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Task force takes down illegal marijuana grow


This week, the Los Angeles County Sheriff’s Department (LASD), the California National Guard Counterdrug Task Force, and the California Department of Fish and Wildlife conducted a joint operation to take down multiple illegal marijuana grows in the Antelope Valley.

In the first four months of 2022, the Marijuana Eradication Team (MET) had  served 116 marijuana cultivation-related search warrants. One-hundred seven people were arrested, 100 were misdemeanors, and seven were felony arrests. Approximately 101,090 marijuana plants were seized, 53 firearms were confiscated, and 14,980 pounds of harvested marijuana were destroyed.

Sheriff’s narcotics investigators have conducted aerial reconnaissance with the California National Guard Counterdrug Task Force in identifying 350 outdoor cultivation sites in the Antelope Valley, down from over 750 locations in 2021.

MET investigators served search warrants at 80 percent of the identified sites and anticipate they will have 100-percent eradicated by the end of the fall. Most of these sites are connected to Mexican Cartels, Asian organized crime, and other organized crime groups. These illegal cultivation sites threaten the safety of communities, the environment, and wildlife. The unpermitted water wells being drilled to water the illegal crops affect underground aquifers.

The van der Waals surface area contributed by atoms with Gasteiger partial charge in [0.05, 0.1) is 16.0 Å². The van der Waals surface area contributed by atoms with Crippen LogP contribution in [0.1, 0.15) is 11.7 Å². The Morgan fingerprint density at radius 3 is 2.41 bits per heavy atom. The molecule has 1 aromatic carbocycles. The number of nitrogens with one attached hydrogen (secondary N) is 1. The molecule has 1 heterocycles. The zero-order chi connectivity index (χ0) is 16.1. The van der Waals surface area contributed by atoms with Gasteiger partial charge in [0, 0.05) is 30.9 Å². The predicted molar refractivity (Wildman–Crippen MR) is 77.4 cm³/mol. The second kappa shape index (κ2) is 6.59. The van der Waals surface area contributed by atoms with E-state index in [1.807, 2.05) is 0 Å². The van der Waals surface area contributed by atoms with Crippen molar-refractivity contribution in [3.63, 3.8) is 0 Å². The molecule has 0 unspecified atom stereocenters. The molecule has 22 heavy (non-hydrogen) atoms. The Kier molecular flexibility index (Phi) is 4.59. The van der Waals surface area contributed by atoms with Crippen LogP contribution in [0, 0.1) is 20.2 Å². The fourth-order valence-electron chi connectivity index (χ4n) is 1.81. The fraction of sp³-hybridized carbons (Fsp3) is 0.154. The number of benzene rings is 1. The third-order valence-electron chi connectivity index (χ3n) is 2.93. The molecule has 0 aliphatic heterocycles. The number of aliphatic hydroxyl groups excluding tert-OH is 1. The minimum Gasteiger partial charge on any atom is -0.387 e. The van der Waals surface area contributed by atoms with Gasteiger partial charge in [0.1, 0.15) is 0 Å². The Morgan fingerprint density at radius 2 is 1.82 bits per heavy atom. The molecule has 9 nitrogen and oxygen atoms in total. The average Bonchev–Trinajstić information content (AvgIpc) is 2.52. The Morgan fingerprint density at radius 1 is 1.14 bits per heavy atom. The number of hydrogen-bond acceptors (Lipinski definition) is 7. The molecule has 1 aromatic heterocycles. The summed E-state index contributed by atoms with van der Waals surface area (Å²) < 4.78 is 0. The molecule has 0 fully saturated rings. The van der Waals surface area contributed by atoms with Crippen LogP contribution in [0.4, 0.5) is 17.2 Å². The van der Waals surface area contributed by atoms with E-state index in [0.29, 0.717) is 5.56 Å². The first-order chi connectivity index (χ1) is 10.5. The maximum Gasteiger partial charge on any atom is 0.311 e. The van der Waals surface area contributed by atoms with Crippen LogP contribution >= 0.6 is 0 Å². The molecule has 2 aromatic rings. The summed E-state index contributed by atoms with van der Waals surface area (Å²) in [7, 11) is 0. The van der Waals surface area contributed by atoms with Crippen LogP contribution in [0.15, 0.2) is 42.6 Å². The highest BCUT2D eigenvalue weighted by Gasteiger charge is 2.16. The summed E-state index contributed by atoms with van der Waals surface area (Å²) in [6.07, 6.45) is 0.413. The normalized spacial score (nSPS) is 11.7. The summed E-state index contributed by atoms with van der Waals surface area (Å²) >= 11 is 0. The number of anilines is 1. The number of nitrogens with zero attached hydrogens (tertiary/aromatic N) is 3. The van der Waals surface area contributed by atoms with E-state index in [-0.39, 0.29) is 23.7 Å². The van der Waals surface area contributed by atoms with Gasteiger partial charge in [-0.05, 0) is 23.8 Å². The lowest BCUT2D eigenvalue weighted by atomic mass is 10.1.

“We’ve already identified the problems that this causes here in the Antelope Valley. Downstream, illegal cannabis dispensaries in the basin are a source of extreme amounts of violence,” said Sheriff Alex Villanueva. “You have robberies, you have murders that we’re handling. Illegal  dispensaries outnumber the legal ones 50 to 1. That will give you the size of the magnitude of the problem that we’re handling right here.”

“To any of those who are engaged in the illicit grows, I want you to know that there is a collective effort, and we’re coming after you,” said Assemblymember Tom Lackey (36th District). “You can see, right here in these trailers, where your product is going to end up, and it’s not going to be on our streets.”